Salem native trains next generation of U.S. naval aviation warfighters

Lt. Thomas Yuhaniak

By Rick Burke

Navy Office of Community Outreach

CORPUS CHRISTI, Texas – A 2007 Salem High School graduate and Salem, Ohio, native is playing a key role in the lengthy and rigorous training process that transforms officers into U.S. naval aviators.

Lt. Thomas Yuhaniak is an instructor pilot with the “Rangers” of Training Squadron (VT) 28, based in Naval Air Station Corpus Christi, Texas. The squadron flies the T-6B Texan II aircraft.

A Navy instructor pilot is responsible for teaching student aviators the basics of flying military aircraft which includes initial takeoff, landing, instrument and visual navigation and basic formation flying. “I love seeing the transformation of students who know nothing about flying and then several months later, seeing them as proficient naval aviators,” Yuhaniak said.

Yuhaniak credits success in the Navy to many of the lessons learned growing up in Salem.

“I learned to work hard and stay motivated to accomplish the task at hand,” Yuhaniak said. “My experience running cross country and track at my high school along with the work ethic instilled in me by my teachers and coaches, helped me become the person I am today.”

The T-6B II Texan is a training aircraft that is powered by a 1,100 shaft horsepower, free-turbine, turboprop single-engine, four-bladed propeller, with a cruising speed of 320 mph.

VT-28’s primary mission is to train future naval aviators to fly as well as instill leadership and officer values, Navy officials explained. Students must complete four phases of flight training in order to graduate, including aviation pre-flight indoctrination, primary flight training, and advanced flight training. After successfully completing the rigorous program, naval aviators earn their coveted “Wings of Gold.” After graduation, pilots continue their training to learn how to fly a specific aircraft, such as the Navy’s F/A-18 Hornet fighter attack jet aircraft, the P-8 Poseidon maritime patrol aircraft or the SH-60 Seahawk helicopter. They are later assigned to a ship or land-based squadron.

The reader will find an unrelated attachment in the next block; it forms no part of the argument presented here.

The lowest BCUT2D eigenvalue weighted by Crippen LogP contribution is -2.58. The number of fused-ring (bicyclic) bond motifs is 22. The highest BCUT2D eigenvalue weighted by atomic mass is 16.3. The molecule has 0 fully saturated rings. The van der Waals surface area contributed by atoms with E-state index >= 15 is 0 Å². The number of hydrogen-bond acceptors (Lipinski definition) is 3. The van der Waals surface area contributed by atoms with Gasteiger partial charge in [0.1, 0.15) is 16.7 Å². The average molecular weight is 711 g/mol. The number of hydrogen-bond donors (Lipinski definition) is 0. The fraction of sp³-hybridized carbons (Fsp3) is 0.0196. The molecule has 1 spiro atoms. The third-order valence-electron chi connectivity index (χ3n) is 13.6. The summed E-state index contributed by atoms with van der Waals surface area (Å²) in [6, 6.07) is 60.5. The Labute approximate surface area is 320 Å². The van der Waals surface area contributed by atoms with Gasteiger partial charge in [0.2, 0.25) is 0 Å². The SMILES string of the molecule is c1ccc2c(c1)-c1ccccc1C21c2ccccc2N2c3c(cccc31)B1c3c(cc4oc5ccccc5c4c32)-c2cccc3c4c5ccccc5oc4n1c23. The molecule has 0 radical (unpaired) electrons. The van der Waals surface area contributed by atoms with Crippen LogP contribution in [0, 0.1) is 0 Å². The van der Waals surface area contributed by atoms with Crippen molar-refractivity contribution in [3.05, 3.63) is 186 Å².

Yuhaniak plays an important role in America’s focus on rebuilding military readiness, strengthening alliances and reforming business practices in support of National Defense Strategy.

“Our priorities center on people, capabilities and processes, and will be achieved by our focus on speed, value, results and partnerships,” said Secretary of the Navy Richard V. Spencer. “Readiness, lethality and modernization are the requirements driving these priorities.”

Though there are many ways for sailors to earn distinction in their command, community and career, Yuhaniak is most proud of getting to serve as mission commander and plane commander of the P-3 Orion aircraft during a Western Pacific deployment.

“It was a lot of hard work to get to that point,” Yuhaniak said. “I also felt privileged that my country and command trusted a 27 year-old at the time, to be in charge of a mulit-million dollar aircraft with 11 crew members onboard during a high profile mission.”

Serving in the Navy is a continuing tradition of military service for Yuhaniak, who has military ties with family members who have previously served. Yuhaniak is honored to carry on the family tradition.

“My grandfather from my father’s side, Thomas Yuhaniak, served in the Army during the occupation of Germany,” Yuhaniak said. “My other grandfather, Chet Henry, served in the Navy during WWII. I feel proud to carry on this tradition.”

As a member of one of the U.S. Navy’s most relied-upon assets, Yuhaniak and other sailors know they are part of a legacy that will last beyond their lifetimes providing the Navy the nation needs.

“Up to this point, the Navy is the only job I have ever had,” Yuhaniak said. “I greatly enjoy my job as a pilot and believe I am blessed to have one of the best jobs and co-workers in the world. I have a sense of pride everytime I put my uniform on and enjoy every second I get to fly.”